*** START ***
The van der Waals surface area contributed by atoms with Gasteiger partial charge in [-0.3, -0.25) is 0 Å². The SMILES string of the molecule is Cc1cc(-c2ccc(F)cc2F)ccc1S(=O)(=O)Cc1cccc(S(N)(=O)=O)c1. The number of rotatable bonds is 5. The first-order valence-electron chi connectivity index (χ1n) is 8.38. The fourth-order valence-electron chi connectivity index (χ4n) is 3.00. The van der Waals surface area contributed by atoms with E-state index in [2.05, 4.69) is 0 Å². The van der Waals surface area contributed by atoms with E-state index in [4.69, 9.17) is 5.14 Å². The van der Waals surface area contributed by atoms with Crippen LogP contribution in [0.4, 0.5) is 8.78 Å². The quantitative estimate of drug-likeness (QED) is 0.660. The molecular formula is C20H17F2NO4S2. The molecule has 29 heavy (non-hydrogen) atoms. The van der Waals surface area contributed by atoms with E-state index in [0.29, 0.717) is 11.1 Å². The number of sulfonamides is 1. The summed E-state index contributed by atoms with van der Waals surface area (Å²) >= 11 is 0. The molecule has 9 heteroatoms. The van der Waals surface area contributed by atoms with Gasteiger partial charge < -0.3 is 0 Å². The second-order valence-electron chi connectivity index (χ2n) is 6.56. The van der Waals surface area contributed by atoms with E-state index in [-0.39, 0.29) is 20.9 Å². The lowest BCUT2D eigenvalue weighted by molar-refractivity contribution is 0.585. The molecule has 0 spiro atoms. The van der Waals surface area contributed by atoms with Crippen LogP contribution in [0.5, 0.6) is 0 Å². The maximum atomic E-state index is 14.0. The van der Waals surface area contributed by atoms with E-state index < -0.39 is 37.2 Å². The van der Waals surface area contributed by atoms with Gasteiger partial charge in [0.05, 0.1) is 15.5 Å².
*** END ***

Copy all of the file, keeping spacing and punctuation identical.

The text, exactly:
The van der Waals surface area contributed by atoms with Gasteiger partial charge in [-0.3, -0.25) is 0 Å². The SMILES string of the molecule is Cc1cc(-c2ccc(F)cc2F)ccc1S(=O)(=O)Cc1cccc(S(N)(=O)=O)c1. The number of rotatable bonds is 5. The first-order valence-electron chi connectivity index (χ1n) is 8.38. The fourth-order valence-electron chi connectivity index (χ4n) is 3.00. The van der Waals surface area contributed by atoms with E-state index in [2.05, 4.69) is 0 Å². The van der Waals surface area contributed by atoms with E-state index in [4.69, 9.17) is 5.14 Å². The van der Waals surface area contributed by atoms with Crippen LogP contribution in [0.4, 0.5) is 8.78 Å². The quantitative estimate of drug-likeness (QED) is 0.660. The molecular formula is C20H17F2NO4S2. The molecule has 29 heavy (non-hydrogen) atoms. The van der Waals surface area contributed by atoms with E-state index in [0.29, 0.717) is 11.1 Å². The number of sulfonamides is 1. The summed E-state index contributed by atoms with van der Waals surface area (Å²) >= 11 is 0. The molecule has 9 heteroatoms. The van der Waals surface area contributed by atoms with Gasteiger partial charge < -0.3 is 0 Å². The second-order valence-electron chi connectivity index (χ2n) is 6.56. The van der Waals surface area contributed by atoms with E-state index in [-0.39, 0.29) is 20.9 Å². The lowest BCUT2D eigenvalue weighted by molar-refractivity contribution is 0.585. The molecule has 0 spiro atoms. The van der Waals surface area contributed by atoms with Crippen LogP contribution in [0.5, 0.6) is 0 Å². The maximum atomic E-state index is 14.0. The van der Waals surface area contributed by atoms with E-state index < -0.39 is 37.2 Å². The van der Waals surface area contributed by atoms with Gasteiger partial charge in [0.05, 0.1) is 15.5 Å².